A C-47 transport plane, named the Corsair, makes a forced landing in the frozen wastes of Quebec, and the plane's pilot, Captain Dooley, must keep his men alive in deadly conditions while waiting for rescue.
Struggling to retain custody of his daughter following his divorce, football coach Steve Williams finds himself embroiled in a recruiting scandal at the tiny Catholic college he is trying ... See full summary »
On a flight from Hawaii to California, the engine dies on the plane Dan is flying. As he prepares for a crash landing, the passengers reassess their lives. The template for disaster movies with an Oscar-winning score and a cast list that reads like a who's who of 1950s film.Written by
As John Wayne performed double duty as both star (pinch-hitting for Spencer Tracy) and producer, it is generally assumed that much of his role was trimmed prior to filming, as the character of Dan Roman has noticeably little screen time in the final print and it is unlikely that Tracy would have accepted so small a part had it initially been written that way. See more »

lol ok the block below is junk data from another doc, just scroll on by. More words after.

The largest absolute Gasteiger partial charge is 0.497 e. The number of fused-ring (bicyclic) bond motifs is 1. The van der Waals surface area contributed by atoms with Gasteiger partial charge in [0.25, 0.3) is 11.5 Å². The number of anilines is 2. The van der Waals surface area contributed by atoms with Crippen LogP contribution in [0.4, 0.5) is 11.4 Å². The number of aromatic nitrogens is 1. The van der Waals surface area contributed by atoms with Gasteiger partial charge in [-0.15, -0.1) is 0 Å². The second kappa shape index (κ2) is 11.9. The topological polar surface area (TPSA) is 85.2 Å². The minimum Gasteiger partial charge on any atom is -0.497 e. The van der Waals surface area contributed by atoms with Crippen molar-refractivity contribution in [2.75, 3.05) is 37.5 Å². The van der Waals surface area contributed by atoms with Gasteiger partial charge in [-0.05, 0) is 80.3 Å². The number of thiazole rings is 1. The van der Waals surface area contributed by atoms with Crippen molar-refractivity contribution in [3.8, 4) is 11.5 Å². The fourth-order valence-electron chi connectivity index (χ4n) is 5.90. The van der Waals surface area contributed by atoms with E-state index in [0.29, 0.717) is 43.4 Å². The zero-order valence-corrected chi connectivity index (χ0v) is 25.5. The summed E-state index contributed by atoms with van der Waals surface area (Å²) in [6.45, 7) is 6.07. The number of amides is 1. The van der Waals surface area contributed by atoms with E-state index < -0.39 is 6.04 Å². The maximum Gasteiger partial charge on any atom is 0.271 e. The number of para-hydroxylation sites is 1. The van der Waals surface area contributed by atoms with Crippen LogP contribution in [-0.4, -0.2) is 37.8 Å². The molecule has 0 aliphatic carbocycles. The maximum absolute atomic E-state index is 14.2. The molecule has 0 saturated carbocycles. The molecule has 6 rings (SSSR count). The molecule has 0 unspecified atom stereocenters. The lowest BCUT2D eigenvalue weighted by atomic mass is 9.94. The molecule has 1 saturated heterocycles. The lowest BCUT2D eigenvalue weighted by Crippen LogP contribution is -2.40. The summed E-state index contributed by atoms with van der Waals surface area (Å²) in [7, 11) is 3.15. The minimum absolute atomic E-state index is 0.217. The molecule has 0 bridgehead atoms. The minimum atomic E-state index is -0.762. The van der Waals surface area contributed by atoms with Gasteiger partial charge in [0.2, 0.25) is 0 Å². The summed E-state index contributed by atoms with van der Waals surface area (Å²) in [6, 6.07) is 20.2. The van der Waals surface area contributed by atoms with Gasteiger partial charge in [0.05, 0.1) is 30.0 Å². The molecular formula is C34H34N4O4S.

In the flashback story her husband tells, Clara Joseph falls down some stairs and kicks a waiter's tray in the process. However, when they cut from the closeup of her feet, she is obviously sitting on the bottom step. She then leans back, takes aim, and kicks the tray. She then lies back like it was all one continuous motion. See more »